I honestly have little to say, beyond shock and surprise. His death was self-inflicted and he was found by his wife.
I can say that I was not a heavy reader of his by any means — I’d still yet to crack Infinite Jest, which I kept meaning to given my own love for sprawling and absurdist fiction (I first became aware of Wallace via comparisons to Thomas Pynchon and John Barth, which immediately piqued my interest). I really only knew scattered essays from his nonfiction work, perhaps (?) most notoriously his piece “Neither Adult Nor Entertainment,” done for Premiere magazine in 1998 about the AVN Video Awards in Las Vegas, and which produced some rather tart responses from said magazine’s staff.
But I link that not to run him down but to acknowledge the piece’s power — it wouldn’t have produced that rebuttal if it weren’t so wide-rangingly entertaining and involving, so very well-written; I think I still have it around somewhere in my collection of random snippets of things. A friend privately asserted a couple of weeks back that Wallace’s ‘shtick’ was in itself not new — Donald Barthelme was the friend’s preferred choice of comparison, which makes sense, but read ‘Me and Miss Mandible’ and judge for yourself. The debate will go on, I am sure.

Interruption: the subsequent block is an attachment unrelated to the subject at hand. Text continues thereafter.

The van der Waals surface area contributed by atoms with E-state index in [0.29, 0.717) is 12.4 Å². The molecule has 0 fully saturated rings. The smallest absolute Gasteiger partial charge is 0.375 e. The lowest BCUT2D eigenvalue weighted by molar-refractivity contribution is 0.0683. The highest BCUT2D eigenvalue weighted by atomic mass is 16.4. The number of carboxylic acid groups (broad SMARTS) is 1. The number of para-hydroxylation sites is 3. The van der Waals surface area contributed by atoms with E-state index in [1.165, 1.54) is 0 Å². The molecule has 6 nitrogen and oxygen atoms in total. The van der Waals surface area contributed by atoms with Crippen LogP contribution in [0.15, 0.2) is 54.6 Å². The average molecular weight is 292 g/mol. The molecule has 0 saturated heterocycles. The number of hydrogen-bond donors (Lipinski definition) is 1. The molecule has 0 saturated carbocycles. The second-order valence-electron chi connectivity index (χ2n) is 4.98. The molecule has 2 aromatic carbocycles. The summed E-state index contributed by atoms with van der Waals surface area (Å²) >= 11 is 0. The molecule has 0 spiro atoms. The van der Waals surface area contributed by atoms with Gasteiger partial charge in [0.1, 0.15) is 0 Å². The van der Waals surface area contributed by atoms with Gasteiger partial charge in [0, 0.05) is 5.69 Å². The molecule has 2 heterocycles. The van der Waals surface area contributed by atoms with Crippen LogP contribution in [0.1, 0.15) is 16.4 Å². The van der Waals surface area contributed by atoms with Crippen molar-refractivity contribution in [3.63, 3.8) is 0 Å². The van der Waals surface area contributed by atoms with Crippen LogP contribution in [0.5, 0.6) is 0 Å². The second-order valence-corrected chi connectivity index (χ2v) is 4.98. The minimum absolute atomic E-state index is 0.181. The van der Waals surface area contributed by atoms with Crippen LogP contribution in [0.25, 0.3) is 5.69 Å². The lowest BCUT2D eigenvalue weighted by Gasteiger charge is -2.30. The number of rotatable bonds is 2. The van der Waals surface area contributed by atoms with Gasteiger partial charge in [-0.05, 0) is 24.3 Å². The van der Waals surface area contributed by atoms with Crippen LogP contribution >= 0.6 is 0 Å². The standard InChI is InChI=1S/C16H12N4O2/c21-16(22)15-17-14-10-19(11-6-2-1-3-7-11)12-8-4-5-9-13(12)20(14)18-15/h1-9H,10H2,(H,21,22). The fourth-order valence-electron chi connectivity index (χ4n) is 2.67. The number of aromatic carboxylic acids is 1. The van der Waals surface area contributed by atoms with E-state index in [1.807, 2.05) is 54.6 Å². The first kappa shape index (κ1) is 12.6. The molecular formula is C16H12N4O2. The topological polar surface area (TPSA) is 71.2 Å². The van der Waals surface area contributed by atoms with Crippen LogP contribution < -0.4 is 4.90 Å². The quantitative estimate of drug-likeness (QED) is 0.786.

Regardless — one of the few writers to have a true above-board public profile in 21st century America, and I know many will have cause to mourn. RIP.
EDIT — over on the ILE thread this snippet was posted from the discussion list dedicated to his work, apparently from a former professor of his at Amherst. It’s quite something:
He wrote two senior theses at Amherst: a creative thesis in English that was his first novel, “The Broom of the System,” and a philosophy thesis on fatalism. Both were judged to be Summa Cum Laude theses. The opinion of those who looked at the philosophy thesis was that it, too, with just a few tweaks to flesh out the scholarly apparatus, was a publishable piece of creative philosophy investigating the interplay between time and modality in original ways.
That much is probably common knowledge. Here’s what is not so widely known: Though theses normally take a whole school year to write, DFW had complete drafts of both of his theses by Christmas, and they were finished by spring break. He spent the last quarter of his senior year reading, commenting on, and generally improving the theses of all his friends and acquaintances. It was a great year for theses at Amherst.